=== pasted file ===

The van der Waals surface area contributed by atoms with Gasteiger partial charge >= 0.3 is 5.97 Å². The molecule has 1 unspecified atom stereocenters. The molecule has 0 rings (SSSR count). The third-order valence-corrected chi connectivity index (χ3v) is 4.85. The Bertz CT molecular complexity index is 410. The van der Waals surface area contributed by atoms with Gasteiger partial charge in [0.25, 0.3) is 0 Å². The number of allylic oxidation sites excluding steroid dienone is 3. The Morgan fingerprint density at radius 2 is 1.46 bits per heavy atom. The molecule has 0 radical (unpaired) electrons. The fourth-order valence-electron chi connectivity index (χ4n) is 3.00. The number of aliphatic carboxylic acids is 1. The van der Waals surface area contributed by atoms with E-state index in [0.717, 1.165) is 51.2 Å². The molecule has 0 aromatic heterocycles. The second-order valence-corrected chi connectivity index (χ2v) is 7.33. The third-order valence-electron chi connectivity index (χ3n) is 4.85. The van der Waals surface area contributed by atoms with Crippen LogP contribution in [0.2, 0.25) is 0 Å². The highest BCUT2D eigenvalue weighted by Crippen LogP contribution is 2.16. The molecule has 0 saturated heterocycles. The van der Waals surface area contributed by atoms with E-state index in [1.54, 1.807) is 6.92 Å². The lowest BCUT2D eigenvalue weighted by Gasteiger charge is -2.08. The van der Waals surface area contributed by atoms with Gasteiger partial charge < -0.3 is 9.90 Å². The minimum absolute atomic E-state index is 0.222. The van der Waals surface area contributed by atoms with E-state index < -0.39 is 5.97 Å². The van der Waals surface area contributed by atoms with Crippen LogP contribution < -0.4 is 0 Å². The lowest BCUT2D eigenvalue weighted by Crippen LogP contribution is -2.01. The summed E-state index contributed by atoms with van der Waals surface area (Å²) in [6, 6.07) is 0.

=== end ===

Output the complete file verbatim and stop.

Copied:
The van der Waals surface area contributed by atoms with Gasteiger partial charge >= 0.3 is 5.97 Å². The molecule has 1 unspecified atom stereocenters. The molecule has 0 rings (SSSR count). The third-order valence-corrected chi connectivity index (χ3v) is 4.85. The Bertz CT molecular complexity index is 410. The van der Waals surface area contributed by atoms with Gasteiger partial charge in [0.25, 0.3) is 0 Å². The number of allylic oxidation sites excluding steroid dienone is 3. The Morgan fingerprint density at radius 2 is 1.46 bits per heavy atom. The molecule has 0 radical (unpaired) electrons. The fourth-order valence-electron chi connectivity index (χ4n) is 3.00. The number of aliphatic carboxylic acids is 1. The van der Waals surface area contributed by atoms with E-state index in [0.717, 1.165) is 51.2 Å². The molecule has 0 aromatic heterocycles. The second-order valence-corrected chi connectivity index (χ2v) is 7.33. The third-order valence-electron chi connectivity index (χ3n) is 4.85. The van der Waals surface area contributed by atoms with Crippen LogP contribution in [0.2, 0.25) is 0 Å². The highest BCUT2D eigenvalue weighted by Crippen LogP contribution is 2.16. The molecule has 0 saturated heterocycles. The van der Waals surface area contributed by atoms with E-state index in [1.54, 1.807) is 6.92 Å². The lowest BCUT2D eigenvalue weighted by Gasteiger charge is -2.08. The van der Waals surface area contributed by atoms with Gasteiger partial charge < -0.3 is 9.90 Å². The minimum absolute atomic E-state index is 0.222. The van der Waals surface area contributed by atoms with E-state index < -0.39 is 5.97 Å². The van der Waals surface area contributed by atoms with Crippen LogP contribution < -0.4 is 0 Å². The lowest BCUT2D eigenvalue weighted by Crippen LogP contribution is -2.01. The summed E-state index contributed by atoms with van der Waals surface area (Å²) in [6, 6.07) is 0.